Regenerative Braking

The Model 3 has two settings for the regenerative braking system, “Standard” and “Low”. Standard recharges the battery more efficiently and promptly slows you down, but not excessively so. The braking in this setting should feel smooth and natural with no stickiness.

The “Low” option switches the braking to a more conventional feel, so you will need to use the brake pedal more when driving. Most Tesla owners seem to prefer the “Standard” option. Make sure that both settings work as intended.

If the battery pack is too cold to receive high amounts of recharge energy, the Model 3 you are test driving will alert you that regen braking is limited. This is obviously more of a problem in cold climates and manual braking will be required until the battery pack warms up.

Checking that the Parking Brake Works

Another thing to do is to check that the parking works as intended. Get somebody in the car to switch from “park” to “drive” continuously and make sure the parking brake motors work correctly and don’t make any strange grinding noises.

The parking brake in the Model 3 uses an electronically controlled actuator which allows the car’s software to control when the parking brake is applied and released. A Model 3 will apply the parking brake automatically if the charge cable is connected or if any 2 of the following are met and the car is travelling less than approximately 2.4 km/h (1.5 mph)

  • The driver’s seat belt is unbuckled.
  • The occupancy sensor in the driver’s seat does not detect an occupant.
  • The driver’s door is opened.

Pushing the “P” icon will engage the parking brake manually and needs to be done to prevent the car from rolling. Find an incline and make sure the parking brake holds the car.

Aftermarket Brake Options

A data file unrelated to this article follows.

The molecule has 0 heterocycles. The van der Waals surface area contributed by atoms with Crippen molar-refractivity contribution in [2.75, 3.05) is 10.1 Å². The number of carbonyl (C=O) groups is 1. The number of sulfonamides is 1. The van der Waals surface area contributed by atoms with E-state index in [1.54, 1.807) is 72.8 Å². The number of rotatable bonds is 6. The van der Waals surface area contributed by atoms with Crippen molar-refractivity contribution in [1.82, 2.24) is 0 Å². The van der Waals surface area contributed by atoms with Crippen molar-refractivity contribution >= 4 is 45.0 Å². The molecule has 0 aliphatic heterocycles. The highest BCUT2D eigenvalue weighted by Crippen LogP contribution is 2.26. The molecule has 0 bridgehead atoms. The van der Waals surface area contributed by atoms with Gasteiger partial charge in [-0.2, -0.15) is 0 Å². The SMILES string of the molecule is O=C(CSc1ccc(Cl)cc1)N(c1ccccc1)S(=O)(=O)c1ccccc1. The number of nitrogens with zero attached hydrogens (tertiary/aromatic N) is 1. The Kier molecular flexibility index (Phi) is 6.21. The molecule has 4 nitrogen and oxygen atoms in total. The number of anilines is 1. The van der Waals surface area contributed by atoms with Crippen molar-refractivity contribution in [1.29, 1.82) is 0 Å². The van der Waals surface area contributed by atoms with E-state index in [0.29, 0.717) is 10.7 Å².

There are quite a few different aftermarket brake options available for a Model 3. We are not going to go into all the details, but we will list a few common ones below:

  • AP Racing Big Brake Kit
  • Brembo Big Brake Kit (front)
  • Mountain Pass Performance Model 3 brakes
  • RB Brakes Camaro/CTS-V Performance Caliper Kit

Wheels & Tyres

Tesla fitted/fits the Model 3 with a range of different wheel options. Some owners have changed the original rims for aftermarket ones, but the majority of cars you come across will have factory ones. If the Model 3 you are looking at has aftermarket wheels fitted, ask the owner if they have the originals. Having the original wheels will only add value to the Model 3 if you decide to sell it in the future. If they do not have the original wheels, try to use this as a bargaining point.

While you are inspecting the rims make sure you have a good look at the tyres and check for the following:

  • Amount of tread
  • Uneven wear (Can be a sign of alignment or suspension issues)
  • Brand (they should be from a good or well-reviewed brand)
  • Same tyre in terms of tyre make, type, size and tread patter on each axle (preferably on all four wheels)